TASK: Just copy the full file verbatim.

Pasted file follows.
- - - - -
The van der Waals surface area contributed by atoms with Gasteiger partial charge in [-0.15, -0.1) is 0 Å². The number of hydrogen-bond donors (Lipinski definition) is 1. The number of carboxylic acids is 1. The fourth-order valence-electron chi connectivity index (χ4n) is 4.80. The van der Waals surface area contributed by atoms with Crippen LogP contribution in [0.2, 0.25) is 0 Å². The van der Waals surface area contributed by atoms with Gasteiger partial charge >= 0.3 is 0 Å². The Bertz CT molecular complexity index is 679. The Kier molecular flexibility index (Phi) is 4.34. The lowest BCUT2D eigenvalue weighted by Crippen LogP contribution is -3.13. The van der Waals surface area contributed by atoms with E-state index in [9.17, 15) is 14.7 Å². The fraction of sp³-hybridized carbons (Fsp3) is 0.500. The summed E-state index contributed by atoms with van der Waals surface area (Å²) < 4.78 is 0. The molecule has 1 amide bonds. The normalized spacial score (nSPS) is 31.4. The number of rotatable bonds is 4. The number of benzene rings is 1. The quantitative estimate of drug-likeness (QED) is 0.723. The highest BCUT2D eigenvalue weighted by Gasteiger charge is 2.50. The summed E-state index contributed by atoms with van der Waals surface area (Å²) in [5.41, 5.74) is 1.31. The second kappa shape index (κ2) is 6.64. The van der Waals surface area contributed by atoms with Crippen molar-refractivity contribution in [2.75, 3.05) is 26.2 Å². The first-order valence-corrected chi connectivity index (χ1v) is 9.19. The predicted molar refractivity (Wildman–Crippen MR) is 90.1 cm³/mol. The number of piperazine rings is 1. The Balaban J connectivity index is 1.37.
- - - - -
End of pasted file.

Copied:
The van der Waals surface area contributed by atoms with Gasteiger partial charge in [-0.15, -0.1) is 0 Å². The number of hydrogen-bond donors (Lipinski definition) is 1. The number of carboxylic acids is 1. The fourth-order valence-electron chi connectivity index (χ4n) is 4.80. The van der Waals surface area contributed by atoms with Crippen LogP contribution in [0.2, 0.25) is 0 Å². The van der Waals surface area contributed by atoms with Gasteiger partial charge >= 0.3 is 0 Å². The Bertz CT molecular complexity index is 679. The Kier molecular flexibility index (Phi) is 4.34. The lowest BCUT2D eigenvalue weighted by Crippen LogP contribution is -3.13. The van der Waals surface area contributed by atoms with E-state index in [9.17, 15) is 14.7 Å². The fraction of sp³-hybridized carbons (Fsp3) is 0.500. The summed E-state index contributed by atoms with van der Waals surface area (Å²) < 4.78 is 0. The molecule has 1 amide bonds. The normalized spacial score (nSPS) is 31.4. The number of rotatable bonds is 4. The number of benzene rings is 1. The quantitative estimate of drug-likeness (QED) is 0.723. The highest BCUT2D eigenvalue weighted by Gasteiger charge is 2.50. The summed E-state index contributed by atoms with van der Waals surface area (Å²) in [5.41, 5.74) is 1.31. The second kappa shape index (κ2) is 6.64. The van der Waals surface area contributed by atoms with Crippen molar-refractivity contribution in [2.75, 3.05) is 26.2 Å². The first-order valence-corrected chi connectivity index (χ1v) is 9.19. The predicted molar refractivity (Wildman–Crippen MR) is 90.1 cm³/mol. The number of piperazine rings is 1. The Balaban J connectivity index is 1.37.